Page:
Karen is from Connecticut. She has a degree in education. She loves game shows, animals, the beach, and her family.
It’s me. Hi. I’m the Problem.
It’s me. Hi. I’m the Problem.
There is, and always has been, a universal fascination with love that’s part of the human experience; think Cleopatra and Mark Anthony or Jennifer Lopez and Ben Affleck. It’s intense and passionate. It’s on the cover of People magazine. Love songs, love stories, poems, romance novels, and romantic comedies dominate our culture . And for the most part, they are devoured by the masses. They represent an inherent part of what it means to be human, part of the essential quest of life. What’s left for someone who remains single, or someone who's in a relationship, but they aren’t exactly killing it with that intensity?
Little girls are exposed to the idea of princesses, princess dresses and the charming prince, but there are also the love stories for the grown sect too. There on the big screen or steaming up the pages of a romance novel. Reality depicts a different picture though. We are living in a time when people are getting married later in life. They are waiting to have their careers in order and maybe their first home purchased. They are not falling for puppy love and marrying in their early twenties as much. The dating game has changed too. Forty percent of heterosexual couples are meeting online. And these encounters rarely represent the meet-cutes that saturate sitcoms and dramas.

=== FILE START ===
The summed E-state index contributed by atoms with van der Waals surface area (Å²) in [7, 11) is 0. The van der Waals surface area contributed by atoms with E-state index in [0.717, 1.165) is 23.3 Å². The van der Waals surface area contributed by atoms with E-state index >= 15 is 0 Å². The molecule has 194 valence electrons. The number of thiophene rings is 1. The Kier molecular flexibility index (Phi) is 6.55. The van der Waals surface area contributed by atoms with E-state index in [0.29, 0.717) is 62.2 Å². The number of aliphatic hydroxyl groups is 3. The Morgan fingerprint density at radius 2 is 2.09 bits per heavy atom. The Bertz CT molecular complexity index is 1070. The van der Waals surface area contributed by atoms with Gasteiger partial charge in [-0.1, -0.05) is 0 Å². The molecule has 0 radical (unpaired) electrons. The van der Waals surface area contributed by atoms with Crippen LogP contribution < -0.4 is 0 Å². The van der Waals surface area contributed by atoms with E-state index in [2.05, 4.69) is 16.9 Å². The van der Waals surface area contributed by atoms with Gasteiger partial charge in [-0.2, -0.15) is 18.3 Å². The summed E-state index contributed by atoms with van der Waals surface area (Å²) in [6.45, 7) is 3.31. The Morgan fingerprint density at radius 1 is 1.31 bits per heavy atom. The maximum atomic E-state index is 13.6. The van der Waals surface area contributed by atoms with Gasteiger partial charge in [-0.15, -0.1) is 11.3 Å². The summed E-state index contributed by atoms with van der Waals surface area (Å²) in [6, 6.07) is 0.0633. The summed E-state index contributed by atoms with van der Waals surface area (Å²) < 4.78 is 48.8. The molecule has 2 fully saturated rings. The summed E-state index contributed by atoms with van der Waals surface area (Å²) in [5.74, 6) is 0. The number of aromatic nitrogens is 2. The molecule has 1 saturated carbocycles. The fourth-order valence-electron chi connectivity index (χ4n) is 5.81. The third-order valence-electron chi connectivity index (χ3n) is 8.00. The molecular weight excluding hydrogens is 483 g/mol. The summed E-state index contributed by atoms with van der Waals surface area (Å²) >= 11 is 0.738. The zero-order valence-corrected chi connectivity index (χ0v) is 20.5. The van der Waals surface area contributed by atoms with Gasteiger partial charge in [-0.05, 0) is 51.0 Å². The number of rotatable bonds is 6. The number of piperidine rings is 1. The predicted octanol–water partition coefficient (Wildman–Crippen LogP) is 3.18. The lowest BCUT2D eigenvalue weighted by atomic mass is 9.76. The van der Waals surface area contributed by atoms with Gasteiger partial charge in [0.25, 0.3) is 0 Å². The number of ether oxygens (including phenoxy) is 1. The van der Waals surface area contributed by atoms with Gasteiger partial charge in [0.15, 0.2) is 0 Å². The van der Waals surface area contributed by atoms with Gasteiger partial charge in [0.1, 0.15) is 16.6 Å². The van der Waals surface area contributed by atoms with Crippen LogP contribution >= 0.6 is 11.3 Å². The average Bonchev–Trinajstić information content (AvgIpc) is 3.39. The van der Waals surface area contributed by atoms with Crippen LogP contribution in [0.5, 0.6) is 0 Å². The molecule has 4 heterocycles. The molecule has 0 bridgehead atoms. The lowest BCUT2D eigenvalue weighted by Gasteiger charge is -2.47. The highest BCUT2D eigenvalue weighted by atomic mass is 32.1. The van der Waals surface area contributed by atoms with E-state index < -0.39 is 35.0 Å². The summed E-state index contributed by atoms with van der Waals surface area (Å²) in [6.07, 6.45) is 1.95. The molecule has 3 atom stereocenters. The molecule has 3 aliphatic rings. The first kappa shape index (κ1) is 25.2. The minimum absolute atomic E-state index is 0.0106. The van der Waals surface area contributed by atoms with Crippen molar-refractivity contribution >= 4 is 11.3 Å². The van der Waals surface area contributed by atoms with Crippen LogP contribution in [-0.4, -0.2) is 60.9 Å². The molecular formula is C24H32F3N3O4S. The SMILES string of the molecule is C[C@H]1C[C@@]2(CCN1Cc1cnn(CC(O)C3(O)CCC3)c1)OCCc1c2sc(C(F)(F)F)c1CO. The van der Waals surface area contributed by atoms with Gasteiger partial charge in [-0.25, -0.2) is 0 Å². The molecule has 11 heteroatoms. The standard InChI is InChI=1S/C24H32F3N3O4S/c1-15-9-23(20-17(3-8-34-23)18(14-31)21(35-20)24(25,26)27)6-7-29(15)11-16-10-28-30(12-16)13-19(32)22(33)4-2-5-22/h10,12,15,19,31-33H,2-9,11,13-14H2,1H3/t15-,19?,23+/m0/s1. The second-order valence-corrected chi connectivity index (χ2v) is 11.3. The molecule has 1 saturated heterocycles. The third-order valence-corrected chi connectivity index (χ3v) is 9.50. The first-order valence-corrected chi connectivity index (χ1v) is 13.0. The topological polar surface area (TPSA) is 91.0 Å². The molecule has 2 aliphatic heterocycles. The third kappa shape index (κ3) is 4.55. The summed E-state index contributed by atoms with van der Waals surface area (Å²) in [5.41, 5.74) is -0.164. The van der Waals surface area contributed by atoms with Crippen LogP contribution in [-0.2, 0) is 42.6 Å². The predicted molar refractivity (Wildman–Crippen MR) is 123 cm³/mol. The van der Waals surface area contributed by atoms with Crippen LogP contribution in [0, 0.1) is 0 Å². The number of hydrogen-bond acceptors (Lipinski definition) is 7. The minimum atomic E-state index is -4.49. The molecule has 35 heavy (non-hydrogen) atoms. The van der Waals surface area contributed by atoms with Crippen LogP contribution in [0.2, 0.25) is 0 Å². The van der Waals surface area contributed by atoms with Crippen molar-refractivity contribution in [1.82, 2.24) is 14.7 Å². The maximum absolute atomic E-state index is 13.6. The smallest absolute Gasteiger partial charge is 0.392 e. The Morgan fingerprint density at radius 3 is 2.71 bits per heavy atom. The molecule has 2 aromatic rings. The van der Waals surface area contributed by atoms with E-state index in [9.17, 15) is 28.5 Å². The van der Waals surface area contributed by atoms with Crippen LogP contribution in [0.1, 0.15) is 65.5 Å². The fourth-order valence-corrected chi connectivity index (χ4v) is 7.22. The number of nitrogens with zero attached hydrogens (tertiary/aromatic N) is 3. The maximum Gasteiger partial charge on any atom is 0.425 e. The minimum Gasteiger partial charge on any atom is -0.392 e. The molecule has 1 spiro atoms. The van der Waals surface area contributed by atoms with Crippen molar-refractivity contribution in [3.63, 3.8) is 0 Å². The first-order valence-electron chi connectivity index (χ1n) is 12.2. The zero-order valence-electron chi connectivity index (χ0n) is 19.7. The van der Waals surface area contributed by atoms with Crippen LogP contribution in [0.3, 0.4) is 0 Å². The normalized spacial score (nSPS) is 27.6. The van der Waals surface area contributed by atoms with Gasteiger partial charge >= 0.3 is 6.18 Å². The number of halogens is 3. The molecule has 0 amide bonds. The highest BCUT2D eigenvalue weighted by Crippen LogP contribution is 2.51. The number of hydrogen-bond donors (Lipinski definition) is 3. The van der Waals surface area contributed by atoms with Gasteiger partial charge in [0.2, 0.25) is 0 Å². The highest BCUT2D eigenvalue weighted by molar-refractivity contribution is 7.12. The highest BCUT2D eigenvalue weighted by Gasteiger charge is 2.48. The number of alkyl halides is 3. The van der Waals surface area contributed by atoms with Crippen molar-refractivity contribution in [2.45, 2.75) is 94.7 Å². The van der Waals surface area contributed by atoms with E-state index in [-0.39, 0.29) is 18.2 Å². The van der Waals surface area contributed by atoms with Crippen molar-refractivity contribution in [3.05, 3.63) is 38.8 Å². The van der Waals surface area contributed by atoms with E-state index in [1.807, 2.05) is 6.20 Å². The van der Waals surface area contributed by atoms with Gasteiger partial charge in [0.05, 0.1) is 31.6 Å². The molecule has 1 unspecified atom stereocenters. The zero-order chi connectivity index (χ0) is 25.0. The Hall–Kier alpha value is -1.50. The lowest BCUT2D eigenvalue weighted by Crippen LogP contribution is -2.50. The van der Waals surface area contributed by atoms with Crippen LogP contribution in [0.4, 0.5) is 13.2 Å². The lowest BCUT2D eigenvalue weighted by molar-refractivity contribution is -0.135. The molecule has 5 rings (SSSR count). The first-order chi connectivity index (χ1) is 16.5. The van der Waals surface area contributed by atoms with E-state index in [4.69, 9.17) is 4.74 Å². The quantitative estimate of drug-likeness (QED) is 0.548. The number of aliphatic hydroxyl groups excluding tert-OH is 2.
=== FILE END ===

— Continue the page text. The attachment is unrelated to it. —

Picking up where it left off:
I feel naive in saying this, but I am almost forty, and I have ever been in love. I don’t think so at least. I hope I would know it if and when it happens, but then again maybe I’m waiting to feel overwhelmed with oxytocin and lightheaded when this will not be the case at all. Are we setting ourselves up for disappointment if we are searching for sparks and fireworks on a dating website being run by algorithms, a profile picture, and a swipe?
I’m a bit concerned that there’s a lot of women waiting for Taylor Swift lyric kind of love. The highs and lows of this kind of love affair overshadow everything else. There’s a meeting like Julia Roberts would have in a movie. It’s love at first sight and the universe revolves around this relationship. With this in mind, how could they ever be satisfied with anything less?
Conversely, for men, I’m afraid they are expecting a relationship from a porno movie. It is a click away on the internet and it’s permeating their subconscious. It is easily accessible, and it is getting more graphic. Young men inraptured by this content in their teens and twenties form unrealistic expectations. And for the most part, they stand to be gravely disappointed by the young ladies in their peer groups. Porn that objectifies women sets these men up to do the same. It is damaging for men and women.